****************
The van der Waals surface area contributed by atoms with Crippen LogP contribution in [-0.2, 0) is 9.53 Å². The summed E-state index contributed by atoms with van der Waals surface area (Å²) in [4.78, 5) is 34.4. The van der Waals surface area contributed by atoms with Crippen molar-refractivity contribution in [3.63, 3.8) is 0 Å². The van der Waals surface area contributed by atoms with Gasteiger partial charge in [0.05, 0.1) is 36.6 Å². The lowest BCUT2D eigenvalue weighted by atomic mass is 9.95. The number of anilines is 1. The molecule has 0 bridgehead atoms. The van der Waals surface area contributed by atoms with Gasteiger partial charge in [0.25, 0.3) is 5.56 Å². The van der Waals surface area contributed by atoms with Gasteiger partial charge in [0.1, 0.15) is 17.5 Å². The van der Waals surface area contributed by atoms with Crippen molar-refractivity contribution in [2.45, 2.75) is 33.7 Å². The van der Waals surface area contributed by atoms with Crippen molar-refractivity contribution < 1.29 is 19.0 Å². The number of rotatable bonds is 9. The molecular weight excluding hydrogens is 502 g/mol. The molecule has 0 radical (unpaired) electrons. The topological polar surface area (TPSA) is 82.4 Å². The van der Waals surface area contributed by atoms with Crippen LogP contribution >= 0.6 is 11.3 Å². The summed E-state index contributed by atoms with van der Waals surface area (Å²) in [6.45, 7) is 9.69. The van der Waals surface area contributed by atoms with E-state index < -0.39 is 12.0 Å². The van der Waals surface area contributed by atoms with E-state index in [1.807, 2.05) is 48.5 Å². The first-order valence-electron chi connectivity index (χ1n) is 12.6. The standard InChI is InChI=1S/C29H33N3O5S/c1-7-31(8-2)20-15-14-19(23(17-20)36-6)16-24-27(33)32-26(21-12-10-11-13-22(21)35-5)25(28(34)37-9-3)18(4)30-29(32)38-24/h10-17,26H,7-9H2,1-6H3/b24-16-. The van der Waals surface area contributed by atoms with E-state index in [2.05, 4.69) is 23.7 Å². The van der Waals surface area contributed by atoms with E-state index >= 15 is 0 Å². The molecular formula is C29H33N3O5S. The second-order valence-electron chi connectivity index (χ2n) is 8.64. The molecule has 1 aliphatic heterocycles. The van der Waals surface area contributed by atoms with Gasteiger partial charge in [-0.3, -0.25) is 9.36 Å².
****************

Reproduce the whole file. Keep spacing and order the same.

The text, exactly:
The van der Waals surface area contributed by atoms with Crippen LogP contribution in [-0.2, 0) is 9.53 Å². The summed E-state index contributed by atoms with van der Waals surface area (Å²) in [4.78, 5) is 34.4. The van der Waals surface area contributed by atoms with Crippen molar-refractivity contribution in [3.63, 3.8) is 0 Å². The van der Waals surface area contributed by atoms with Gasteiger partial charge in [0.05, 0.1) is 36.6 Å². The lowest BCUT2D eigenvalue weighted by atomic mass is 9.95. The number of anilines is 1. The molecule has 0 bridgehead atoms. The van der Waals surface area contributed by atoms with Gasteiger partial charge in [0.25, 0.3) is 5.56 Å². The van der Waals surface area contributed by atoms with Gasteiger partial charge in [0.1, 0.15) is 17.5 Å². The van der Waals surface area contributed by atoms with Crippen molar-refractivity contribution in [2.45, 2.75) is 33.7 Å². The van der Waals surface area contributed by atoms with Crippen molar-refractivity contribution < 1.29 is 19.0 Å². The number of rotatable bonds is 9. The molecular weight excluding hydrogens is 502 g/mol. The molecule has 0 radical (unpaired) electrons. The topological polar surface area (TPSA) is 82.4 Å². The van der Waals surface area contributed by atoms with Crippen LogP contribution >= 0.6 is 11.3 Å². The summed E-state index contributed by atoms with van der Waals surface area (Å²) in [6.45, 7) is 9.69. The van der Waals surface area contributed by atoms with E-state index < -0.39 is 12.0 Å². The van der Waals surface area contributed by atoms with E-state index in [1.807, 2.05) is 48.5 Å². The first-order valence-electron chi connectivity index (χ1n) is 12.6. The standard InChI is InChI=1S/C29H33N3O5S/c1-7-31(8-2)20-15-14-19(23(17-20)36-6)16-24-27(33)32-26(21-12-10-11-13-22(21)35-5)25(28(34)37-9-3)18(4)30-29(32)38-24/h10-17,26H,7-9H2,1-6H3/b24-16-. The van der Waals surface area contributed by atoms with E-state index in [2.05, 4.69) is 23.7 Å². The van der Waals surface area contributed by atoms with E-state index >= 15 is 0 Å². The molecular formula is C29H33N3O5S. The second-order valence-electron chi connectivity index (χ2n) is 8.64. The molecule has 1 aliphatic heterocycles. The van der Waals surface area contributed by atoms with Gasteiger partial charge in [-0.3, -0.25) is 9.36 Å².